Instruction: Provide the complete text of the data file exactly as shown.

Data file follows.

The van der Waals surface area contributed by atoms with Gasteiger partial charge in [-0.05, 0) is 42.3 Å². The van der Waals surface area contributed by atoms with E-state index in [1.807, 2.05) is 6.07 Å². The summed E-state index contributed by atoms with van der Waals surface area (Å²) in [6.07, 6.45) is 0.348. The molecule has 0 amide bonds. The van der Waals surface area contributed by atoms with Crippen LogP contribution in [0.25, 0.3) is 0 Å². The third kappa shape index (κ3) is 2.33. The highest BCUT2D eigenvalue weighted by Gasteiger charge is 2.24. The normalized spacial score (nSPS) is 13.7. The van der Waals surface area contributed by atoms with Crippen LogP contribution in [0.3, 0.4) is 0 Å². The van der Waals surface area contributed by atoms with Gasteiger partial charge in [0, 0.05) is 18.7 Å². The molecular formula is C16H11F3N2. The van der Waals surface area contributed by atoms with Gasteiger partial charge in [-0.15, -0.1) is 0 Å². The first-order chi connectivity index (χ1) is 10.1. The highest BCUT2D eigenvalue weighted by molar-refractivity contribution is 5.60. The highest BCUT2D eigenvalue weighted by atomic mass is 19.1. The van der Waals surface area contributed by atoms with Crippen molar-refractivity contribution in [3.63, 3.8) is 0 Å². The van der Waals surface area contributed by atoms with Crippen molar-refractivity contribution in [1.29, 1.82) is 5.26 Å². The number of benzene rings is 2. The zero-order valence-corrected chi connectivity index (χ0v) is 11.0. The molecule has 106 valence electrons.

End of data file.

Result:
The van der Waals surface area contributed by atoms with Gasteiger partial charge in [-0.05, 0) is 42.3 Å². The van der Waals surface area contributed by atoms with E-state index in [1.807, 2.05) is 6.07 Å². The summed E-state index contributed by atoms with van der Waals surface area (Å²) in [6.07, 6.45) is 0.348. The molecule has 0 amide bonds. The van der Waals surface area contributed by atoms with Crippen LogP contribution in [0.25, 0.3) is 0 Å². The third kappa shape index (κ3) is 2.33. The highest BCUT2D eigenvalue weighted by Gasteiger charge is 2.24. The normalized spacial score (nSPS) is 13.7. The van der Waals surface area contributed by atoms with Crippen LogP contribution in [0.3, 0.4) is 0 Å². The van der Waals surface area contributed by atoms with Gasteiger partial charge in [0, 0.05) is 18.7 Å². The molecular formula is C16H11F3N2. The van der Waals surface area contributed by atoms with Gasteiger partial charge in [-0.15, -0.1) is 0 Å². The first-order chi connectivity index (χ1) is 10.1. The highest BCUT2D eigenvalue weighted by molar-refractivity contribution is 5.60. The highest BCUT2D eigenvalue weighted by atomic mass is 19.1. The van der Waals surface area contributed by atoms with Crippen molar-refractivity contribution in [3.63, 3.8) is 0 Å². The van der Waals surface area contributed by atoms with Crippen molar-refractivity contribution in [1.29, 1.82) is 5.26 Å². The number of benzene rings is 2. The zero-order valence-corrected chi connectivity index (χ0v) is 11.0. The molecule has 106 valence electrons.